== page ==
Integrity of hereditary material—the genome —is critical for species survival. Genomes need protection from agents that can cause mutations affecting DNA coding, regulatory functions, and duplication during cell division. DNA sequences called transposons, or jumping genes (discovered by Carnegie’s Barbara McClintock,) can multiply and randomly jump around the genome and cause mutations. About half of the sequence of the human and mouse genomes is derived from these mobile elements.  RNA interference (RNAi, codiscovered by Carnegie’s Andy Fire) and related processes are central to transposon control, particularly in egg and sperm precursor cells.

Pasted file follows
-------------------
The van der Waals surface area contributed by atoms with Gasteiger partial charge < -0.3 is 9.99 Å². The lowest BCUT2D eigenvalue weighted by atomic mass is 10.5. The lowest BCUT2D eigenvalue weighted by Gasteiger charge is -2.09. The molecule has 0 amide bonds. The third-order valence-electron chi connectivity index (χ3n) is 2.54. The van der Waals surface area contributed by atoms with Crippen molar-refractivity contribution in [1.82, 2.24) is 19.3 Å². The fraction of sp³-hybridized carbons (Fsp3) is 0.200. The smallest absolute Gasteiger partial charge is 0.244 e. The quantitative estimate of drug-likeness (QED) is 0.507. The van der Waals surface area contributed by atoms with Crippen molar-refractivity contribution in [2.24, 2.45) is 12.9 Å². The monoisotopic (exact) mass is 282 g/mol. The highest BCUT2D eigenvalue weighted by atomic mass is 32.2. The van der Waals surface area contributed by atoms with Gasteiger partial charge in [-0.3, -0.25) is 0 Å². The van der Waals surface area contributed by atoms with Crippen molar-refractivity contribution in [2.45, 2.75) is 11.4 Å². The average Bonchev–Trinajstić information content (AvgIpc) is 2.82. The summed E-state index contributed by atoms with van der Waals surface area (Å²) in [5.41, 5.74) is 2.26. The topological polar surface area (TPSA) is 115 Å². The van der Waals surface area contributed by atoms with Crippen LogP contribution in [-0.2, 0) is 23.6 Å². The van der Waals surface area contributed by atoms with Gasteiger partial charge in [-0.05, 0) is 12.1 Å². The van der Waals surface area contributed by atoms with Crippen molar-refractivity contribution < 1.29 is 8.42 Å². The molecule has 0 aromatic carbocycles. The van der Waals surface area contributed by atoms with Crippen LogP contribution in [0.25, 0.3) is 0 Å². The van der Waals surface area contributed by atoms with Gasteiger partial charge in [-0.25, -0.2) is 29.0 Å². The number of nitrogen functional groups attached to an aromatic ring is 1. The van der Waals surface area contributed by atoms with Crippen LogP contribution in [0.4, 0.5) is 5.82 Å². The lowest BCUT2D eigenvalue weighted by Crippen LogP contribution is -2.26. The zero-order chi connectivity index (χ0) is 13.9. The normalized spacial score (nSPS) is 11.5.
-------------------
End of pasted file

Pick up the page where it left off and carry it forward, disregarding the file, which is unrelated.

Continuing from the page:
The Bortvin lab, with colleagues

The earliest galaxies are those that are most distant. Staff associate Dan Kelson is interested in how these ancient relics evolved. The latest generation of telescopes and advanced spectrographs—instruments that analyze light to determine properties of celestial objects—allow astronomers to accurately measure enormous numbers of distant galaxies. Kelson uses the Magellan 6.5-meter telescopes and high-resolution imaging from the Hubble Space Telescope to study distant galaxies.His observations of their masses, sizes and morphologies allow him to directly measure their stars' aging to infer their formation history. Kelson is the principal investigator of the Carnegie-Spitzer-IMACS